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My Turn 8-27
Afghanistan, again and again?
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As President Trump announced his Afghanistan strategy last week, I couldn't help thinking about how long the war there has lasted, and what it has already cost our nation in blood and treasure.
The war in Afghanistan began on Oct. 7, 2001. That’s nearly 16 years ago. It followed the 9/11 attacks on the Twin Towers in New York City and the attacks on the Pentagon. President Obama declared an end to U.S. combat in Afghanistan in December 2014, but it remains America’s longest-running war, with no light at the end of the tunnel.
As of May 2017, the U.S. still had roughly “8,300 troops” in Afghanistan, with the stated mission of “training and advising the country’s security forces.” Meanwhile, NATO and other allies still had some 6,600 troops there.
American and allied troop levels peaked at 100,000 in 2011, but declined rapidly as President Obama announced -- to friend and foe alike -- his timetable for withdrawing U.S. combat forces from Afghanistan. That unfortunate gaffe gave the enemy the tactical and strategic advantage of biding their time, even as they inflicted further casualties on our troops.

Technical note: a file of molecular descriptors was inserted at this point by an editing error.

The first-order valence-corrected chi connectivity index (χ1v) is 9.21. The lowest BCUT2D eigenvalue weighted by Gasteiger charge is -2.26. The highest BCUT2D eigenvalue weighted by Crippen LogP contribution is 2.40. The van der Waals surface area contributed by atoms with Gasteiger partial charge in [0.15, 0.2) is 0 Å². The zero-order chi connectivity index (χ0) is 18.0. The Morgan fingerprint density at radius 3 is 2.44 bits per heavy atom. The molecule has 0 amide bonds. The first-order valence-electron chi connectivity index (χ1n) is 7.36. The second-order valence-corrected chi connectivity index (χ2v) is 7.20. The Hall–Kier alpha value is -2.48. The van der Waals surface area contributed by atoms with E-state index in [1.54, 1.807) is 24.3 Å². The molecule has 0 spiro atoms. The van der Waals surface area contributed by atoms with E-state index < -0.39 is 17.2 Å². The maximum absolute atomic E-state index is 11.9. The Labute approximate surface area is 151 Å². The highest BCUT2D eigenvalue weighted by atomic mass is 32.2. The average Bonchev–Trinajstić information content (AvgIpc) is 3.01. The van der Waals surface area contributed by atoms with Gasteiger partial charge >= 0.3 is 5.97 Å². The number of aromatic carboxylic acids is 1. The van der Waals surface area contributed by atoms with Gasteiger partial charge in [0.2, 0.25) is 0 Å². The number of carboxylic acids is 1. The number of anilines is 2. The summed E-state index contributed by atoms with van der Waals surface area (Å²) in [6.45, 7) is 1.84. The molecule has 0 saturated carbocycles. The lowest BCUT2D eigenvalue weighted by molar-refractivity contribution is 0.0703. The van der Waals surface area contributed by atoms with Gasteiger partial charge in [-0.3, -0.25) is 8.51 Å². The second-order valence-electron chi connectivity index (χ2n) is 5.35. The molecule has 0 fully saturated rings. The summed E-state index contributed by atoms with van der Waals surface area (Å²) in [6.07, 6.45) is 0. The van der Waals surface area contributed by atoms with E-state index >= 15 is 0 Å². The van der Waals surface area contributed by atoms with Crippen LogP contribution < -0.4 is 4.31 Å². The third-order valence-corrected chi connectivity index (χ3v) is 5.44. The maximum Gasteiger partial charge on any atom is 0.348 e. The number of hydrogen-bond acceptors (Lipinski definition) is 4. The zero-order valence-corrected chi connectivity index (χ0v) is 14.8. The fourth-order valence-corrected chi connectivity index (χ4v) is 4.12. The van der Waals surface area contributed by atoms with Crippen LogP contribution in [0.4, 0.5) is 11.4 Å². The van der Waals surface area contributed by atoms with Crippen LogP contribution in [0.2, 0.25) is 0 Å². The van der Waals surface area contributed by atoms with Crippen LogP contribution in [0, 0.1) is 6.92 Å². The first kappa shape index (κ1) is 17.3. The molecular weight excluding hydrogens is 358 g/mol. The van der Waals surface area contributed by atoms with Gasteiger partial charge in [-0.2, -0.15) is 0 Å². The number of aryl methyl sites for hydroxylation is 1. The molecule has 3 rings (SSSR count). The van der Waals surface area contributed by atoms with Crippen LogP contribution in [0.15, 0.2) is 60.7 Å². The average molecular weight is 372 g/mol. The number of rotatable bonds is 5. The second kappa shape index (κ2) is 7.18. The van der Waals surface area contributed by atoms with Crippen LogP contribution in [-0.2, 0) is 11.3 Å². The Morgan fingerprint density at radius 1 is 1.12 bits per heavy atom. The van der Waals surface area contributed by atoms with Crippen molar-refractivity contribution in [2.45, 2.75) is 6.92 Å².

Some 2,350 American troops have been killed in the war, and another 20,000 have been wounded. Overall, about 3,500 U.S. and allied forces have been killed in the war, so far. In addition to the human casualty tolls, the war has reportedly cost more than $1 trillion, with billions more likely to come.
President Trump vowed that his war strategy is designed, in part, to “kill terrorists” in and around Afghanistan, not to revert to a quagmire of “nation building.” If he can make that happen, I’m all for it. But to do so, he needs to focus his attention and resources on that strategy.
Moreover, President Trump needs to rein in the Defense Department on its fool’s errands of lavishing hundreds of millions of dollars on contractors and foreign mercenaries. Too many of them have already squandered our hard-earned tax dollars on boondoggles and other dubious expenditures, while lining their own pockets profusely along the way.
For now, I’ll leave debating the pros and cons of President Trump’s new Afghanistan strategy to others. But, let’s have no more naive notions of American funded nation-building and planting democracy in a culture that has long proven to be ill-suited for either.
It’s high time for America to eschew nation-building in our image in other foreign lands. That, too, is a fool’s errand. Instead, we need to focus on nation-building here at home, especially on our country’s crumbling infrastructure.
As for U.S. strategy on Afghanistan, Iraq and other foreign policy issues, we would be wise to act in our own national interests, first and foremost, just like most other nations do.
Retired Army Col. Thomas B. Vaughn can be reached at tbvbwmi@blomand.net.